Interpretation does present security problems, though. When code is downloaded and run on a local host, the hosts security relies to a great extent on the interpreter. The ┼ language has been kept very simple in order to make it easier to keep the interpreter safe. The omission of pointers and structures is one example, not allowing local file access is another.

Speed

Vector graphics can be extremely compact in terms of code needed to produce quite complex pictures. The graphics objects in the ┼ language are based on a combination of vector graphics and bitmaps. This increases the speed of following .awe links in two ways:

1. The code to be downloaded is very compact.

2. The downloaded code utilizes hardware that is often optimized for vector graphics operations, such as line drawing, polygon fills and the like.

Authoring

CandleWeb and ┼ are designed to take advantage of the ┼ Composer tool, which in turn is the result of several years of work in the field of graphics oriented software authoring. It is time for Web designers to start using more of the results from related disciplines such as Human Computer Interaction and Computer Assisted Learning. Some of these results are quite general and need not be reinvented or rediscovered.

Current State and Future Plans

The CandleWeb client for X11, V1.0Beta has been released. A complete V1.0 will be released when the feedback on the beta release justifies it.

┼ (awe) Composer for X11 is currently being implemented.

A CandleWeb client for Windows is planned for implementation and the work will be starting early in August 1995.

┼ (awe) Composer for Windows is planned for implementation starting in 1995.

Both the CandleWeb client for X11 and the ┼ (awe) language specification has been released for public use, academic, private and commercial (the latter only in unmodified form) at no charge. For details see the license at http://www.oslonett.no/~candle/license.html .

Source code for CandleWeb client for X11 is available at no charge for academic use (research and education).

Conclusions

We have presented a new tool called CandleWeb that extends the capabilities of the World Wide Web on the Internet to include real-time interactivity and full screen graphics animation. The tool works together with standard HTML-browsers, and uses the Hyper-Text Transport Protocol (HTTP). The tool has been implemented for X11, and is the successor of a similar tool called Candle that has been used very successfully for several years implementing animations for MS-DOS-based hardware.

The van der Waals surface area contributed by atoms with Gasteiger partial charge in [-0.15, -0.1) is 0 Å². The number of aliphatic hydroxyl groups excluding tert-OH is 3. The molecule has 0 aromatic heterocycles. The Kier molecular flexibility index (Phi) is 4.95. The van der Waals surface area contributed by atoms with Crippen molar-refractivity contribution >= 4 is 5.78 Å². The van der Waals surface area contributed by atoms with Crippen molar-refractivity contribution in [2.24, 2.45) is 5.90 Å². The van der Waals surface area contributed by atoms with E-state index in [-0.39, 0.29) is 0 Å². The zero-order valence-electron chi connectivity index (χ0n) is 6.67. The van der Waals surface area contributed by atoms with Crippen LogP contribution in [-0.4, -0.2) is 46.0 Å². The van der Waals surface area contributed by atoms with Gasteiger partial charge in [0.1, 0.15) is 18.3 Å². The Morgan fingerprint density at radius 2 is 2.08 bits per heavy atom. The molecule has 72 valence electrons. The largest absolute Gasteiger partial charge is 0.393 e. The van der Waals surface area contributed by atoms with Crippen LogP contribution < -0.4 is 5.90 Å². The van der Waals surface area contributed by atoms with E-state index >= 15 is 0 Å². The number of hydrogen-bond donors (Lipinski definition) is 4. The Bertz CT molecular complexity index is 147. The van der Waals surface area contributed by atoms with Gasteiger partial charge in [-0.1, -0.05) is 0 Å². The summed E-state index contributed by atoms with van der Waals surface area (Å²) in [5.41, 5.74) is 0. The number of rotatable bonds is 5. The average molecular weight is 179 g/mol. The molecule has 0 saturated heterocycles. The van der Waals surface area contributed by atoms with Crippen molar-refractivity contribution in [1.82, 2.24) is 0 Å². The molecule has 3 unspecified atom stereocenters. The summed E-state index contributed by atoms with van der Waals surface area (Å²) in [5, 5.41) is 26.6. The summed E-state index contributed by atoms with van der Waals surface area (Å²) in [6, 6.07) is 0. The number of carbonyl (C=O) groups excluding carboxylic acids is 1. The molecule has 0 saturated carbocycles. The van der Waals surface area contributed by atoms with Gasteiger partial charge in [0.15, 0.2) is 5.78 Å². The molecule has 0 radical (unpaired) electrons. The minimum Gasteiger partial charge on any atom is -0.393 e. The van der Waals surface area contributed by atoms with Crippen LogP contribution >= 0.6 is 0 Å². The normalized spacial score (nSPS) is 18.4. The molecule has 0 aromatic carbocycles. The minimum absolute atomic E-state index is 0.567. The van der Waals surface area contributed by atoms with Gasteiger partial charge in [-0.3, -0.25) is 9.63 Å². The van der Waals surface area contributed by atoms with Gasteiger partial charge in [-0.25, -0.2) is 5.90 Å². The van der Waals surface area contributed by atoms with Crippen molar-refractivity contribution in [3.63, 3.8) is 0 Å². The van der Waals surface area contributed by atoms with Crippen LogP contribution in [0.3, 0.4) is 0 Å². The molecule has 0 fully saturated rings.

The tool also includes an interpreted language called ┼ (awe) which combines a simple C-like syntax with standardized graphics objects to provide a programming environment in which presentations including animation can be produced efficiently.

Finally, the tool includes an authoring tool called ┼ (awe) Composer that allows programmers to save considerable time in implementing animated presentations compared to text-based programming using graphics libraries.

The CandleWeb client for X11 V1.0beta and the ┼ (awe) language are openly available on the Internet at http://www.oslonett.no/~candle/

Acknowledgments

Kjell ěystein Arisland, Yngvar Berg and Arne Kinnebergbrňten specified the original Candle architecture and language and implemented MS-DOS-based clients.

Knut Tvedten implemented most of the Candle composer-tool called Chandler for MS-DOS.

The Federation of Norwegian Process and Manufacturing Industries funded several of the early projects to develop pedagogical software from which the Candle architecture and language got its start. The following people there deserve special mention for their support: Bj°rn Lassen, Svein Hyggen, Morten Allum and Per N°rbech.

Svein Johansen and Gunnar R°nning have specified the ┼ language as a successor to the Candle 1.0 Language, and have implemented the current CandleWeb client V1.0beta for X11.

Tore Engvig, Bj°rn Thirud and Kent Vilhelmsen are currently implementing the ┼ Composer for X11.

References

  1. Arisland, K.ě., "The Good, the Bad, and the Unusual in Computer Assisted Learning", Proceedings MULTICOMM'94, Vancouver, Nov 2-3, 1994.
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  4. Johansen, S., and G.R°nning, "┼ (awe) specification"., Web document at http://www.ifi.uio.no/~candleweb/spec/spec.html, 1995.
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  7. R°nning, G., S.Johansen and K.ě.Arisland, "┼ (awe), an interpreted animation language for the Web", Paper in preparation, 1995.
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  11. Naur P., "Revised Report on the Algorithmic Language ALGOL 60.", Comm. ACM 6, 1963.

About the Authors

Kjell ěystein Arisland
Email : kjell@ifi.uio.no
Department of informatics, University of Oslo

Svein Johansen
Email : sveinj@ifi.uio.no
Department of informatics, University of Oslo

Gunnar R°nning
Email : gunnarr@ifi.uio.no
Department of informatics, University of Oslo